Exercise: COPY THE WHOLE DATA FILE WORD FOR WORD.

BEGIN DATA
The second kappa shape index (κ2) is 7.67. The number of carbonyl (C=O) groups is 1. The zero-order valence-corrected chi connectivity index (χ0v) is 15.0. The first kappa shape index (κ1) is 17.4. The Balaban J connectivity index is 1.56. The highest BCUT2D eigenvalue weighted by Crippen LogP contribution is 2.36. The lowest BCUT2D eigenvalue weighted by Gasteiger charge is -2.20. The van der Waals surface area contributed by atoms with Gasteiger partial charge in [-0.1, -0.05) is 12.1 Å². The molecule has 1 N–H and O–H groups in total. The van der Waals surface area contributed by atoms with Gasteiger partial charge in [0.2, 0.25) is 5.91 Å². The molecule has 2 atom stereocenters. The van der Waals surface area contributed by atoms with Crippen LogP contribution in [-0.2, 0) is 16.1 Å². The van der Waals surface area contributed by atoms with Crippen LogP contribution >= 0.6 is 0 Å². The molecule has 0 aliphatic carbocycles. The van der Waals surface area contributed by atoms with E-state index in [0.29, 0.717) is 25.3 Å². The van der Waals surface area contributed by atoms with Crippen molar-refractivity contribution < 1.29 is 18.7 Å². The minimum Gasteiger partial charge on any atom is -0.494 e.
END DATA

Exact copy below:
The second kappa shape index (κ2) is 7.67. The number of carbonyl (C=O) groups is 1. The zero-order valence-corrected chi connectivity index (χ0v) is 15.0. The first kappa shape index (κ1) is 17.4. The Balaban J connectivity index is 1.56. The highest BCUT2D eigenvalue weighted by Crippen LogP contribution is 2.36. The lowest BCUT2D eigenvalue weighted by Gasteiger charge is -2.20. The van der Waals surface area contributed by atoms with Gasteiger partial charge in [-0.1, -0.05) is 12.1 Å². The molecule has 1 N–H and O–H groups in total. The van der Waals surface area contributed by atoms with Gasteiger partial charge in [0.2, 0.25) is 5.91 Å². The molecule has 2 atom stereocenters. The van der Waals surface area contributed by atoms with Crippen LogP contribution in [-0.2, 0) is 16.1 Å². The van der Waals surface area contributed by atoms with Crippen LogP contribution >= 0.6 is 0 Å². The molecule has 0 aliphatic carbocycles. The van der Waals surface area contributed by atoms with E-state index in [0.29, 0.717) is 25.3 Å². The van der Waals surface area contributed by atoms with Crippen molar-refractivity contribution < 1.29 is 18.7 Å². The minimum Gasteiger partial charge on any atom is -0.494 e.